Traditional Chinese medicine (TCM) and Ayurvedic medicine are forms of medicine originally from China and India, respectively, with cultural histories dating back between 2000 and 5000 years depending on the particular philosophy or medical practice.
Both TCM and Ayurveda are seen as alternatives to Western medicine that take a more holistic and preventative approach to health. TCM and Ayurveda have found a place in Vancouver where they are both practiced and taught with patients and students as diverse in age and ethnicity as the city itself.
Traditional Chinese Medicine
Dr. Mee Lain Ling is a registered doctor of traditional Chinese medicine. She has been gaining knowledge and researching TCM since she taught English in China in the late 1990s, and has been formally practicing full-time since acquiring her degree in TCM in 2011.
Dr. Ling notes that TCM tends to be more holistic and preventative in nature than Western medicine, but that it has, similarly to Western medicine, changed and adapted over the years.
“There is a lot of culture and philosophy behind [TCM]. It has a lot of ritual practices behind it that have been adapted over the years, some of which have been lost, while others are coming back,” says Dr. Ling.
There are four branches of Chinese medicine: acupuncture, herbology and herbal medicine, medical massage, and medical qigong. Dr. Ling describes qigong, the oldest of the four branches, as a kind of meditative practice that can be offered by a practitioner or taught to patients themselves.
“We have very specific types of movements, visualizations and hand motions that have particular meaning and function,” says Dr. Ling. “It’s a really wonderful way to receive a treatment that is just as powerful [as acupuncture], especially when people don’t like needles.”
For Dr. Ling, qigong is at the core of holism in TCM.
“One can feel it not only on the physical, but also on an emotional and spiritual level. There is a real emphasis on all three energetic bodies,” Dr. Ling says. “Not just the physical, but the emotional and spiritual bodies as well, and that’s where the concept of holism and holistic medicine comes from.”
Though Dr. Ling notes that many of her patients are of South Asian descent, the demographic of her patients is very broad, both in age and ethnicity.
“I’m very fortunate to have a diverse population group from infants to people in their seventies, and in terms of culture it’s very broad. It’s not limited to a particular demographic group,” says Dr. Ling.
Though she encourages a more holistic approach to medicine, Dr. Ling says what is most important for a patient is following their own belief of what is best for them.
“I really encourage people to follow what their heart is telling them, to give them the freedom, rather than take a “Doctor is God” approach,” says Dr. Ling.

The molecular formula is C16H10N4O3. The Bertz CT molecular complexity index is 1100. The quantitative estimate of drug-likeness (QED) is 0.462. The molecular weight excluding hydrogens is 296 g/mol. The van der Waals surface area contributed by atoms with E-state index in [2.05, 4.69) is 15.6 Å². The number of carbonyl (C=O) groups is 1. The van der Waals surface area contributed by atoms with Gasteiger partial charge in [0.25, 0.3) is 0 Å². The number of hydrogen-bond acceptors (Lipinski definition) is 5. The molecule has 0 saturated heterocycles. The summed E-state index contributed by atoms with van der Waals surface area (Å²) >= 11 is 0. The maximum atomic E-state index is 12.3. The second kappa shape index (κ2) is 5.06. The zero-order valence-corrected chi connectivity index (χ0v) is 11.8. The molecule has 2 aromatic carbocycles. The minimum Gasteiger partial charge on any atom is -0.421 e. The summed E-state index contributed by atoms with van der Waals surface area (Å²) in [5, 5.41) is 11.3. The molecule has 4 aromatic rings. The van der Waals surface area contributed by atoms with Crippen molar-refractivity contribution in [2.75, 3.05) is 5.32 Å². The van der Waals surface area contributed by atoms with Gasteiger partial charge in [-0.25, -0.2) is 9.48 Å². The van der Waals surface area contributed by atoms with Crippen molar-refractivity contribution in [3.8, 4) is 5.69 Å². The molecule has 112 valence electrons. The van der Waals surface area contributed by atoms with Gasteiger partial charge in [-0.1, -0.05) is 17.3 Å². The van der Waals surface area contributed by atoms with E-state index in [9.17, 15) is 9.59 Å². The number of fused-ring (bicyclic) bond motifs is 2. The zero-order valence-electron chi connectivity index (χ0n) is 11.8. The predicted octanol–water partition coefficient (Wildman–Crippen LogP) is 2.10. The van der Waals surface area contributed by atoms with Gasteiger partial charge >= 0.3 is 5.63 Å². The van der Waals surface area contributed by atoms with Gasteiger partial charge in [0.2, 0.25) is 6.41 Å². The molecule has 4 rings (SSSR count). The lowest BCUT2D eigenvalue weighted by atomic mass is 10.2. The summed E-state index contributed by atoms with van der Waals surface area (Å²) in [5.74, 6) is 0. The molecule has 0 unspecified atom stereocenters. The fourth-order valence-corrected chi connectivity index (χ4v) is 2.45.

Ayurvedic medicine has been used in India for more than 5000 years, and as with TCM, there is a focus on holistic health. Matthew Gindin R.Ac, Ay.C, acupuncturist and Ayurvedic counsellor, was a Buddhist monk for a number of years in India where he was first exposed to Ayurveda and spiritual practices. When it comes to Ayurveda, Gindin notes that the holistic aspect comes very much from assessing each person individually.
“One of the key principles of Ayurveda is that everything in your life is potentially medicinal,” says Gindin. “Everything that you attract in your life is potentially helpful or harmful. As a result, absolutely everything can be medicine, from what you’re surrounding yourself with, to the media you consume, to your exercises and diet.”
Ayurvedic medicine is based around “doshas” that manifest as combinations of the five elements in nature (space, air, fire, water and earth), and are tied to specific bodily functions and emotions. For example, the dosha “Pitta” represents fire and water and controls digestion and metabolism (among other things) and is tied to anger and jealousy.
Gindin says that generalized health advice is hard to give from an Ayurvedic perspective, since health is based on an individual person’s dosha balance. However, in terms of general advice that Ayurveda does provide, there is a strong emphasis on the proper functioning of the digestive system.
“You should feel like you digest things well, that you’re comfortable and happy after you eat. You shouldn’t feel bogged down, sluggish, gassy, tired, or like you have heartburn. Your digestive health is very predictive of your general health,” says Gindin.
To gain a more holistic view of your health, Gindin encourages consulting both Ayurvedic and Western medicine, as well as other kinds of alternative medicine, to maintain your health and well-being. There are benefits and limitations to both Western and Ayurvedic medicine and practices.
“I would definitely say you should see a mainstream doctor as well, to get a more holistic perspective,” says Gindin. “If you combine the Ayurvedic perspective with the mainstream perspective you’re simply increasing the amount of knowledge you have.”
Gindin notes he incorporates various Eastern medicine and spirituality studies not only into his Ayurvedic teachings and practice, but also into his own life, and in his heritage of Jewish teachings.
“I’m still very much involved in the Jewish community, teaching at Hebrew school, lecturing in synagogues, and in teaching Jewish meditation as well,” says Gindin.
From Gindin’s holistic standpoint, it is important to gain knowledge and perspective from other cultures, and to incorporate it into your own life and practices.